Will Offshore Oil Drilling Help?

Offshore drilling brings us closer to changing our planet irreversibly.

Oct. 1, 2008— -- With contentious issues on our minds ranging from bailing out Wall Street to picking the next president, it's no wonder that a momentous act of Congress slipped under the radar screen last week with little notice. A 26-year-old moratorium on drilling in federal waters off our shores quietly went down the tubes. Although this action doesn't mean that drilling is imminent, it does mean that the government could offer leases in some Atlantic waters as early as 2011.

It was doomed by two powerful myths. It was sold to the people as one way to bring down prices at the gas pump. But it won't. And it has been described repeatedly as moving us closer to energy independence. But it won't.

And it's just one more step in the wrong direction. The only way to achieve energy independence and bring down those awful gas prices is to wean ourselves away from relying on a fuel that is, quite literally, poisoning the entire planet. But the fact that Congress, and both candidates for the presidency, went along with this scheme is all the proof we need that the country is still not committed to developing alternative fuels on the scale that this challenge demands.

Instead, apparently we're willing to place our hopes for the future on offshore derricks that are at least a decade away, and will supply at best a tiny fraction of the oil this country depends upon. And by the way, if oil is selling for $200 a barrel when those platforms begin producing, don't expect a break in the price. It will sell for $200 a barrel.

The maddening part of this scenario is real progress is being made on numerous fronts ranging from solar energy to tidal power. Here's my prediction: The energy picture is going to be very, very different before the first of those offshore platforms are erected. And it's not because of altruism. It's driven by two powerful forces. There's lots of money to be made in alternative energy. And people are going to conserve more because they can't afford to do anything else.

Some of these developments are already in the works. In laboratories across the country, and in suburban garages, and in major industrial sectors, some very bright folks are moving us closer to freedom from oil.

One lab, for example, is close to decomposing water into hydrogen and oxygen by heating it with concentrated sunlight. Someday, the engineer in charge of that project told me, we should be able to extract hydrogen in our backyards and use it to heat our homes and power our vehicles.

Another has developed a new type of battery that could supply far more electricity than any battery of the same size on the market today.

Both of these men are excited about their work, and they both face the same problem: inadequate funding.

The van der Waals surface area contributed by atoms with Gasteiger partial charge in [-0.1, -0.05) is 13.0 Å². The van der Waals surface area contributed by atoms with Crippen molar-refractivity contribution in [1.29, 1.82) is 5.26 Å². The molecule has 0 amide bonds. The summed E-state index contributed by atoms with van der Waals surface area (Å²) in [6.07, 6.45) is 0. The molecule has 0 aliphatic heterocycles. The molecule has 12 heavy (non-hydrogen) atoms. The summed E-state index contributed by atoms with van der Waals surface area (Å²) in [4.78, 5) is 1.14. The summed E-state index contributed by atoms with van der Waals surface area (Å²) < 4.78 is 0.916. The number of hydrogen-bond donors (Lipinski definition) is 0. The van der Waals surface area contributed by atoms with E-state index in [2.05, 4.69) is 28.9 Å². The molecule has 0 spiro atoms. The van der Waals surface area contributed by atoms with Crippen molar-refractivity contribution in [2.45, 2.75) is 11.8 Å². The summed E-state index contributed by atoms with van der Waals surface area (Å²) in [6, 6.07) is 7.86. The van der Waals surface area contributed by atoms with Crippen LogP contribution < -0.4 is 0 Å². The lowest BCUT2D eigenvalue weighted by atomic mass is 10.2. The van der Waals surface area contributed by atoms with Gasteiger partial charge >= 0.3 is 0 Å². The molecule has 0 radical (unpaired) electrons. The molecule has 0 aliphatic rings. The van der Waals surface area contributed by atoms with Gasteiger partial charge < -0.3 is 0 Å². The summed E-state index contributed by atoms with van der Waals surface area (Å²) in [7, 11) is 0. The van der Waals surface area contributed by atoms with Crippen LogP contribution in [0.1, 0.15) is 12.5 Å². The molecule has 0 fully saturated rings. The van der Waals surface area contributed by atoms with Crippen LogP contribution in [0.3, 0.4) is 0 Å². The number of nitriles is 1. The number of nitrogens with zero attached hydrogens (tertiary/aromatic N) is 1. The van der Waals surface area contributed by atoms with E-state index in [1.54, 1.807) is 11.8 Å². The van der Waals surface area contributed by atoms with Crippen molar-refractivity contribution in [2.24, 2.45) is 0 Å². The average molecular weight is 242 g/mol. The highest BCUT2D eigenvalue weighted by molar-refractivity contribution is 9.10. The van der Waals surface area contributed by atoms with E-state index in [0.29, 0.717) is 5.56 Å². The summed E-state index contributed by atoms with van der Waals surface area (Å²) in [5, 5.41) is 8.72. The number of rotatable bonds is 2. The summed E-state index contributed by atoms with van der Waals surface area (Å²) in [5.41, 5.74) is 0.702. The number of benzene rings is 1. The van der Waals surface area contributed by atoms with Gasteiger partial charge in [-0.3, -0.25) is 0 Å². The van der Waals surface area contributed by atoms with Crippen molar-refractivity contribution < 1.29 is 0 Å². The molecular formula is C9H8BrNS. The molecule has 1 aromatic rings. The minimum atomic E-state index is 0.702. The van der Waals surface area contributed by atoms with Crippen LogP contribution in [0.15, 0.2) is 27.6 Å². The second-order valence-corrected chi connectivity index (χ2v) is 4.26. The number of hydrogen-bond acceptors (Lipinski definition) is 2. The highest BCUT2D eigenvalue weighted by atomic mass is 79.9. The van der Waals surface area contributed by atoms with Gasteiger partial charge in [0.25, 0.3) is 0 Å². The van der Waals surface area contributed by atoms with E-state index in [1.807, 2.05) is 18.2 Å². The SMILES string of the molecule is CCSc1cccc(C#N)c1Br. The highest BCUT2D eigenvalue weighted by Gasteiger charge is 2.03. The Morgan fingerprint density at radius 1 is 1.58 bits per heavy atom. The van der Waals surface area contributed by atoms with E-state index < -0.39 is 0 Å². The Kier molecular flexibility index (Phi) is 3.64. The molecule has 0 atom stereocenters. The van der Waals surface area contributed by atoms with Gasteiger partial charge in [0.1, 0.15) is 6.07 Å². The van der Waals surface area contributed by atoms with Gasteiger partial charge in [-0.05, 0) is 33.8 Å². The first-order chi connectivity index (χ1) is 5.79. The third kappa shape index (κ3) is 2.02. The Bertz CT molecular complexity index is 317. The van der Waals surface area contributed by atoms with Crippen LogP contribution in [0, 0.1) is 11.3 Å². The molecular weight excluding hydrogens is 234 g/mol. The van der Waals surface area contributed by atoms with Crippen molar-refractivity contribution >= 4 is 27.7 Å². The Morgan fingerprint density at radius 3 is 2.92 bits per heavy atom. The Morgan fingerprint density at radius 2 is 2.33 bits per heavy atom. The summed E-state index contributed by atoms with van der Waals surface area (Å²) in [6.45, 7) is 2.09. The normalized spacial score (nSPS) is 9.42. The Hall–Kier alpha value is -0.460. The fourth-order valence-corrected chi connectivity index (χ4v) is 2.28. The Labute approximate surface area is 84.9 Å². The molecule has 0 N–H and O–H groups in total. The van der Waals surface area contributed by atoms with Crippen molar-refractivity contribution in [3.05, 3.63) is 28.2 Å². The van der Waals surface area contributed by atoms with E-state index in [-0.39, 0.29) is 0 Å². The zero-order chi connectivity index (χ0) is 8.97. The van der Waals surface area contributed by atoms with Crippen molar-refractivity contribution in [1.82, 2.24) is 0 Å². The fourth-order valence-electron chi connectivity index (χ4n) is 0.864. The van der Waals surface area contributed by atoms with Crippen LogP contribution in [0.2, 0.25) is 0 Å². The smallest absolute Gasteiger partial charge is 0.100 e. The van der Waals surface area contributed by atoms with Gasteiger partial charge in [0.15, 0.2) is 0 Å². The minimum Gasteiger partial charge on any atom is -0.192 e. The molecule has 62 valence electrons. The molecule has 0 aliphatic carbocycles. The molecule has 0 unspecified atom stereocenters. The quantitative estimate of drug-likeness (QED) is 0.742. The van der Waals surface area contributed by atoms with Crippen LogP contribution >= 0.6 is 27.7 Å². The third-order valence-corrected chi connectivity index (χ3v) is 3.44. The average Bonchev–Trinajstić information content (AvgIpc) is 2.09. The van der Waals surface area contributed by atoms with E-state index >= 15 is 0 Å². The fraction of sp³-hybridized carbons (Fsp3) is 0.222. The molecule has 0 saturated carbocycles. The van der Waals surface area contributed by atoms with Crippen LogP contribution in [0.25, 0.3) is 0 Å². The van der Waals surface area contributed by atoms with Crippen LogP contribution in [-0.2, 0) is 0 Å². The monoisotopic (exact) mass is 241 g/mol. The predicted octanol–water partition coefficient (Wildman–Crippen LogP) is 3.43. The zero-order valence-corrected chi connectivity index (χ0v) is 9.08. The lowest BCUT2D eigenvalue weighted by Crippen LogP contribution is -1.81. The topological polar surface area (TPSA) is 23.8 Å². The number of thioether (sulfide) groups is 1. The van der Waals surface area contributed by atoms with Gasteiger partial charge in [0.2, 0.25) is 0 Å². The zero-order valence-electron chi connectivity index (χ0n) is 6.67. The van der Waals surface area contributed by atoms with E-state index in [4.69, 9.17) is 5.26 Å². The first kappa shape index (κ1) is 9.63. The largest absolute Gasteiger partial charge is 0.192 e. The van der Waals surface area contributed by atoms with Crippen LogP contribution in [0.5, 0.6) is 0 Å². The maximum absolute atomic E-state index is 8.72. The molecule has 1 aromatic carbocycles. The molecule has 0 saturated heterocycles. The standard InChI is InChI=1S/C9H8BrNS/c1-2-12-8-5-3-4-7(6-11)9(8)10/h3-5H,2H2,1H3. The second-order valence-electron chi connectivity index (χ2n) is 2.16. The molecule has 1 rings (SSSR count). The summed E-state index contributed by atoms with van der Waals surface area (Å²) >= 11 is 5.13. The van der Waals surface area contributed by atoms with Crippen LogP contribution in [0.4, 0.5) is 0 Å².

Instead of supporting research like that, Congress is going to loan the U.S. auto industry $25 billion to see if it can catch up with a number of foreign auto manufacturers who are already selling vehicles that are relatively fuel efficient.

And we, as a nation, are going to place our hopes in offshore drilling. That may not sound catastrophic, but it is one more step toward changing our planet in irreversible ways.

In his fascinating book, "The Making of the Fittest," biologist Sean B. Carroll, professor of genetics at the University of Wisconsin-Madison, argues that the human footprint is so large and so intrusive that our activities are now directing the evolution of the planet. Carroll cites the ocean as the most glaring evidence. The oceans were once thought to be so huge and so inaccessible that humans could never destroy them, but that, alas, has turned out not to be true.

"A perfect storm is brewing -- of overfishing, pollution, and man-made climate change -- that threatens to extinguish ecosystems beyond any chance of recovery," Carroll writes. "One need only look at habitats close to population centers for abundant evidence of the synergistic effects of these three forces."

He cites many examples. Stocks of tuna and other far-ranging fish have been reduced by about 90 percent, according to several studies. Year after year, the largest fish are taken as smaller fish slip through the nets. Humans have assumed the task of natural selection. The fishermen I know in my state of Alaska say the salmon they catch are smaller now than they used to be, and that's because the big fish have been eliminated from the gene pool.

Carroll offers this quote from a fellow biologist:

"It is as if man had been appointed managing director of the biggest business of all, the business of evolution ... whether he is conscious of what he is doing or not, he is in point of fact determining the future direction of evolution of this Earth. That is his inescapable destiny, and the sooner he realizes it and starts believing it, the better for all concerned."

That quote is from Julian Huxley, Aldous' brother, and he said it half a century ago.

So what's wrong with offshore drilling? The platforms are ugly and sometimes result in messy spills. But the larger problem is they contribute to the industrialization of the oceans and a not-so-gradual takeover of natural forces by human activities.

We could still change that. We're in the driver's seat. Aren't we?